halls, numerous courts have found that public strip searches do not violate the Fourth or Eighth
Amendments. See Show, 955 F. Supp. at 191–92 (finding that forcing inmates to strip and stand
in a group so close together that their “‘private parts’ were touching one another” did not violate
the Eighth Amendment); Israel, 2012 WL 4762082, at *3 (finding that “the presence of other
inmates and officers . . . does not” make an otherwise constitutional search unreasonable under
the Fourth Amendment); Smith v. City of New York, No. 14 Civ. 5934 (JCF), 2015 WL
3929621, at *2 (S.D.N.Y. June 17, 2015) (same). Therefore, the Court will DENY Defendants’
motion for summary judgment with respect to the strip searches detailed in Paragraphs 43, 46,
49, 52, 55, 58, 61, 64, 66, 69, 72, 75, 77, 80, 83, 84, 86, 87, 89, 91, 92, 94, 95, 97, 98, 100, 101,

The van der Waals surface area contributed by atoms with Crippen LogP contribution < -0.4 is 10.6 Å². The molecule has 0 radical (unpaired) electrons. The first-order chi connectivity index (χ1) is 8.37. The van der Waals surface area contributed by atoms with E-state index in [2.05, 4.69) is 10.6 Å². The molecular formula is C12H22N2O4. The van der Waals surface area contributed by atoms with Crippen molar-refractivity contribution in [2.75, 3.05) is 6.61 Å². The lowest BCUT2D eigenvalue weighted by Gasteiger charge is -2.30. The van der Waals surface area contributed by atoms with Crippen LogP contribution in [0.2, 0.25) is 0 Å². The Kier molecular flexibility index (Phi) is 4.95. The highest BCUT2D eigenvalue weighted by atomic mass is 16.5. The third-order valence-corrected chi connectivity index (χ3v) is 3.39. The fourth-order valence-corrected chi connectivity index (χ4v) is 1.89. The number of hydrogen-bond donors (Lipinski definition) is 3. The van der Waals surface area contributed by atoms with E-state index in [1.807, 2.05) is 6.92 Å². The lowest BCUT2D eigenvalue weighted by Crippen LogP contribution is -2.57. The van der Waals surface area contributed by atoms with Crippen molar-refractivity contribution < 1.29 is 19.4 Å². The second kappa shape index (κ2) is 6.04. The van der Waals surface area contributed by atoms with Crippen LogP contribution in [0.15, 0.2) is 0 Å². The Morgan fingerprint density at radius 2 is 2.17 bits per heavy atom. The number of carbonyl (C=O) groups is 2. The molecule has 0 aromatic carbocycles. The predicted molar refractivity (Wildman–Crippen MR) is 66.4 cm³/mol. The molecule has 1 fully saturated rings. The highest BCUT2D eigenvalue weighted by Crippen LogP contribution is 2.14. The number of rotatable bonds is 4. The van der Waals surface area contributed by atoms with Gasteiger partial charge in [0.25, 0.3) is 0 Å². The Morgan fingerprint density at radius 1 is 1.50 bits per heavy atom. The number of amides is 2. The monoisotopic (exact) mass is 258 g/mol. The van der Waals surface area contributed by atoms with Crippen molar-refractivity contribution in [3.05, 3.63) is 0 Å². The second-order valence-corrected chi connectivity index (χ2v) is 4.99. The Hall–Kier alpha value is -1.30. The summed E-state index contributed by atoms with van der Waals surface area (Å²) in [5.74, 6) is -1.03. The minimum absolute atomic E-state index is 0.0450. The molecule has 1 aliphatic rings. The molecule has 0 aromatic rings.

102, 104, 105, 107, 108, 111, 112, 114, 115, 117, 118, 120, 121, 123, 124, 126, 127, and 128 of
the Complaint and will GRANT Defendants’ motion for summary judgment with respect to the
Excessive Force Claims
The focus of Bradshaw’s Section 1983 claim is unquestionably the legality of the strip
searches he was subjected to. See Compl. ¶ 71 (listing injuries as “shame and humiliation as a
result of strip frisk searches; negligent infliction of emotional distress, or intentional infliction of
emotional distress; and past and future mental and emotional injuries and suffering.”). However,
Bradshaw has also made reference to being “assaulted and battered” in violation of the Eighth